4.    Sell asset
  • Aim to sell asset at a premium to value of cushion gas withdrawal
  • Stem negative cashflow & losses.
  • Monetise cushion gas value & aim to realise a value premium

Source: Timera Energy

Many owners (and their shareholders) are losing patience with Option 1. This in our view is going to precipitate a growing shift towards Options 2, 3 and 4.

Transmission charges, which vary from country to country, form a significant portion of fixed opex of gas storage assets.  Moves to harmonise gas transmission charging methodologies and potential discounts for storage assets may help reduce fixed costs faced by storage operators.

Relative economics of closing vs hanging on

It is useful to look at some high level numbers on seasonal storage asset economics to appreciate the challenges facing owners. In order to do this we focus on the key option to remain open (1) or to close and withdraw cushion gas (2). The other options to mothball or sell (3 or 4) are variations on these.

Chart 1 shows a breakdown of NPV economics of a generic seasonal storage facility under three scenarios:

  1. Remain open assuming no market recovery, with seasonal price spreads and volatility staying at current levels (1.35 €/MWh TTF spreads; 50% TTF spot price volatility)
  2. Close and withdraw cushion gas, with cushion gas assumed to be sold at current forward curve prices over a 5 year extraction horizon (this will in practice vary by asset)
  3. Remain open assuming some market recovery, with seasonal spreads recovering to a long run average of 3.00 €/MWh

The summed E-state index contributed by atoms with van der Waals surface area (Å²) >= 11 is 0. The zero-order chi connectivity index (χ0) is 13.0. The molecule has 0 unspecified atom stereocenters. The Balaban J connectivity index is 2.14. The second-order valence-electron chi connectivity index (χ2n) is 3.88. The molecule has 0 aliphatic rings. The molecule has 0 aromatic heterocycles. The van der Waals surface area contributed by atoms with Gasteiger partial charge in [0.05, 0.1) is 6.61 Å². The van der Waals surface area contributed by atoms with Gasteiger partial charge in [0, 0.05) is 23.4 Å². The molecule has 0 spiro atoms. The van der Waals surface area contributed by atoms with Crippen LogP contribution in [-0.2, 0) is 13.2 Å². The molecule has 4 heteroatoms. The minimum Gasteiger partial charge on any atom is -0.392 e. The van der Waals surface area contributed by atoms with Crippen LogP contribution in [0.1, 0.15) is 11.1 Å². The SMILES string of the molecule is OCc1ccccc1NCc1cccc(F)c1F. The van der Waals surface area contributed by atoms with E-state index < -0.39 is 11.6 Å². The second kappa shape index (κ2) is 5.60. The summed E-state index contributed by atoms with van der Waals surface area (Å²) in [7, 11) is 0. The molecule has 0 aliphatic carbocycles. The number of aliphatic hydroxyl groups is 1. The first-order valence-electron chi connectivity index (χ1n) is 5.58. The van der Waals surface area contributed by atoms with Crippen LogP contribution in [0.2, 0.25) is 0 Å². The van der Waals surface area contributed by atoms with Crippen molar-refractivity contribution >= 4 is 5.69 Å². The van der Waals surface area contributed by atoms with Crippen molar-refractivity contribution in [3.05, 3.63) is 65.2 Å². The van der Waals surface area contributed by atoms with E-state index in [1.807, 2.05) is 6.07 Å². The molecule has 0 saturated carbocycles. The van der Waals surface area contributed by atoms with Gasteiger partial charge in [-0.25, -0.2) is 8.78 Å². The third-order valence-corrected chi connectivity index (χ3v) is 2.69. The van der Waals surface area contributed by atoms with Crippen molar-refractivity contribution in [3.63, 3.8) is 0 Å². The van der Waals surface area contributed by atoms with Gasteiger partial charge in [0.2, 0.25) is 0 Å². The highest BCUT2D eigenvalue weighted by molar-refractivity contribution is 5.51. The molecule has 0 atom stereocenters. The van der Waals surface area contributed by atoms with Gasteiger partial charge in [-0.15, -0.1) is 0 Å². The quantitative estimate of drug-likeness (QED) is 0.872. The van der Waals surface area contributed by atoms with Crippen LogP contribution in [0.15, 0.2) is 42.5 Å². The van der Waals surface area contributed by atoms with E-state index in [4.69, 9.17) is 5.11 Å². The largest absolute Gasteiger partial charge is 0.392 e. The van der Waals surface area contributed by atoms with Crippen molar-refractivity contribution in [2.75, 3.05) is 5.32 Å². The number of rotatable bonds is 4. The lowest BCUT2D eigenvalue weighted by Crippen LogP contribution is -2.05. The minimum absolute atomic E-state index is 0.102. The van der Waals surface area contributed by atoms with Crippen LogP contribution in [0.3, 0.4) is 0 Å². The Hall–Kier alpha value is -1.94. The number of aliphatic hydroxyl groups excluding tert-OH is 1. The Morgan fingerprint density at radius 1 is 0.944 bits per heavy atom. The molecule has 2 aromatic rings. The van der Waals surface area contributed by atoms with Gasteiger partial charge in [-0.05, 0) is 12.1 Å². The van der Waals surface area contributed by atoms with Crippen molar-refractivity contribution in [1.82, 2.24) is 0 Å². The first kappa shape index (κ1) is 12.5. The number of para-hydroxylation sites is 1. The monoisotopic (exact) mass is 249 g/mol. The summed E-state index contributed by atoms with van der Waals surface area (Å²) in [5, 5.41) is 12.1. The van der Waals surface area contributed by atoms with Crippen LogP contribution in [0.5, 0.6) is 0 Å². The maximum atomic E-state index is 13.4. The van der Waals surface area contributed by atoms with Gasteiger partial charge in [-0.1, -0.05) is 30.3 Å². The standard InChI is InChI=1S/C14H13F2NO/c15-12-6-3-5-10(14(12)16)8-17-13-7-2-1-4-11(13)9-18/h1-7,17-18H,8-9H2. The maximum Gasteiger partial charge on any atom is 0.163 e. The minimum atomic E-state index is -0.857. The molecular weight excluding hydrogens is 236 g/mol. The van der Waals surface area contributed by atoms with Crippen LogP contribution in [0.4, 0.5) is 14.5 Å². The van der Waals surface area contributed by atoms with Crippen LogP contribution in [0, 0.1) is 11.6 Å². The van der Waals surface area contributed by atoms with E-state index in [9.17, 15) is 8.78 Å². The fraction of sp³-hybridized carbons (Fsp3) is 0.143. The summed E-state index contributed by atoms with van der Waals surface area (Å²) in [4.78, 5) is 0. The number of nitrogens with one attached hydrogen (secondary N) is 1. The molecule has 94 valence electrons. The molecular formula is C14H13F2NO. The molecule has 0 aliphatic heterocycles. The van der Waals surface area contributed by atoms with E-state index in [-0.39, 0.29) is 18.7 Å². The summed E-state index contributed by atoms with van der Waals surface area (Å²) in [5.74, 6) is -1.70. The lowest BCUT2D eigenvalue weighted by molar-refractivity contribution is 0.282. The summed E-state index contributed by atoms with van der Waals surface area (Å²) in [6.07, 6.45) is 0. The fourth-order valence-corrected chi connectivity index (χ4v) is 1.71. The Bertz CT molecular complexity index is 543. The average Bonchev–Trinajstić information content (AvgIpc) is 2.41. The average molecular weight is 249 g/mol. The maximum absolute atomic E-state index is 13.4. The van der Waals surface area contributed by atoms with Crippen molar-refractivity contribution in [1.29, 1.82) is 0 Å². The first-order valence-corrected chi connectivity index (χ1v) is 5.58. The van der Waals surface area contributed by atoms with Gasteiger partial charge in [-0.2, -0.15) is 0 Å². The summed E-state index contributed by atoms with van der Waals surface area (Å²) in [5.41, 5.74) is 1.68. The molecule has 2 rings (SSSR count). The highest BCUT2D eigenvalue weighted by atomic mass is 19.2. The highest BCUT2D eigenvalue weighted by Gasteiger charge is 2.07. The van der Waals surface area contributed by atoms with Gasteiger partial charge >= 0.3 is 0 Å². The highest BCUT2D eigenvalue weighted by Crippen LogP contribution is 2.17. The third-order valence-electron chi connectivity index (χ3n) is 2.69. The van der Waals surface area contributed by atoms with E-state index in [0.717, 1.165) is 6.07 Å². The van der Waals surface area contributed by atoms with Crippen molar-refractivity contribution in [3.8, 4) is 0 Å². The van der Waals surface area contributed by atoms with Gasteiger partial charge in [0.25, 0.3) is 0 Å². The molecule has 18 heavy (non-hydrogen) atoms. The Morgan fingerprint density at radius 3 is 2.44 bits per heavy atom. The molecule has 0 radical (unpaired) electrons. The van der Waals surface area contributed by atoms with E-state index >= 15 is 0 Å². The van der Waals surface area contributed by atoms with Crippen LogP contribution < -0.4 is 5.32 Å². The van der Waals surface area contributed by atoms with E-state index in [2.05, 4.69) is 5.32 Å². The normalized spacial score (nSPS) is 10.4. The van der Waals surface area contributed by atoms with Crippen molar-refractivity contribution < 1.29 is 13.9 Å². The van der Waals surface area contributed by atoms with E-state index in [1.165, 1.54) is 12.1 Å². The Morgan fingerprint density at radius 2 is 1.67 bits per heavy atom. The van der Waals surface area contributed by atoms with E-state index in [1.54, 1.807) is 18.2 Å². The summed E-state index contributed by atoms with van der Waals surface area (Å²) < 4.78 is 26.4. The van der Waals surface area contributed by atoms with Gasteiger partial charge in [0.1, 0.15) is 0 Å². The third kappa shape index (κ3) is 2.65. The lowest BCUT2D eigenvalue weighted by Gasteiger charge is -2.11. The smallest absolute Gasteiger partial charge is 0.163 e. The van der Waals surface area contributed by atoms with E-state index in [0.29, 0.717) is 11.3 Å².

Chart 1: Scenario lifetime economics of a generic seasonal storage asset

Source: Timera Energy

Key assumptions:

  • Cycling time: 180 days (90 in/out)
  • Cushion gas: 100% of WGV, 3 year drawdown (sold at long run price of 20 €/MWh)
  • Fixed opex (including transport capacity): 1.5 €/MWh of WGV
  • Extrinsic value premium: 25% above extrinsic (50% for market recovery scenario)
  • Remaining economic life: 15 years for remain open cases

Scenario 1 illustrates how the economics of a generic seasonal storage asset are marginal at current spread levels (NPV of only 5 € per MWh of working volume). Less advantaged assets may actually be NPV negative, assuming no market recovery.

Scenario 2 (NPV of 16 € per MWh of working volume) illustrates the incremental value of closing and monetising cushion gas value vs Scenario 1.

Scenario 3 (NPV of only 22 € per MWh of working volume) illustrates the potential value upside from a recovery in seasonal spreads, back to a long run average of 3.00 €/MWh by 2020.